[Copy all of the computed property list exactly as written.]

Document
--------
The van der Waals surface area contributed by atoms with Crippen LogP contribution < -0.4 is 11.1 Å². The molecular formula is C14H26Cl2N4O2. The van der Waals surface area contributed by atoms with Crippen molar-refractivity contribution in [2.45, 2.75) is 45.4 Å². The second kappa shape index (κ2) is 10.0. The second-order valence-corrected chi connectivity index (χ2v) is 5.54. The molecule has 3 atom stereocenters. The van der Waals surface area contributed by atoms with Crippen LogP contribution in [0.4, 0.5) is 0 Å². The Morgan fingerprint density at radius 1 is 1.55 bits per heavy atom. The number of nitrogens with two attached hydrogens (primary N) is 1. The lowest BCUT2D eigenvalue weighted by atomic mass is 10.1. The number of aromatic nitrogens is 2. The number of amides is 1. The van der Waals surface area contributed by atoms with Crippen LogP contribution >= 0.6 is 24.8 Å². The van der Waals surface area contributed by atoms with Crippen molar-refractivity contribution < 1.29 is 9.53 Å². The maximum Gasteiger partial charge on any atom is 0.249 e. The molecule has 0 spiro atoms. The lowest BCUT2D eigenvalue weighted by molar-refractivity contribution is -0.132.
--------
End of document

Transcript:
The van der Waals surface area contributed by atoms with Crippen LogP contribution < -0.4 is 11.1 Å². The molecular formula is C14H26Cl2N4O2. The van der Waals surface area contributed by atoms with Crippen molar-refractivity contribution in [2.45, 2.75) is 45.4 Å². The second kappa shape index (κ2) is 10.0. The second-order valence-corrected chi connectivity index (χ2v) is 5.54. The molecule has 3 atom stereocenters. The van der Waals surface area contributed by atoms with Crippen LogP contribution in [0.4, 0.5) is 0 Å². The Morgan fingerprint density at radius 1 is 1.55 bits per heavy atom. The number of nitrogens with two attached hydrogens (primary N) is 1. The lowest BCUT2D eigenvalue weighted by atomic mass is 10.1. The number of aromatic nitrogens is 2. The number of amides is 1. The van der Waals surface area contributed by atoms with Crippen LogP contribution >= 0.6 is 24.8 Å². The van der Waals surface area contributed by atoms with Crippen molar-refractivity contribution < 1.29 is 9.53 Å². The maximum Gasteiger partial charge on any atom is 0.249 e. The molecule has 0 spiro atoms. The lowest BCUT2D eigenvalue weighted by molar-refractivity contribution is -0.132.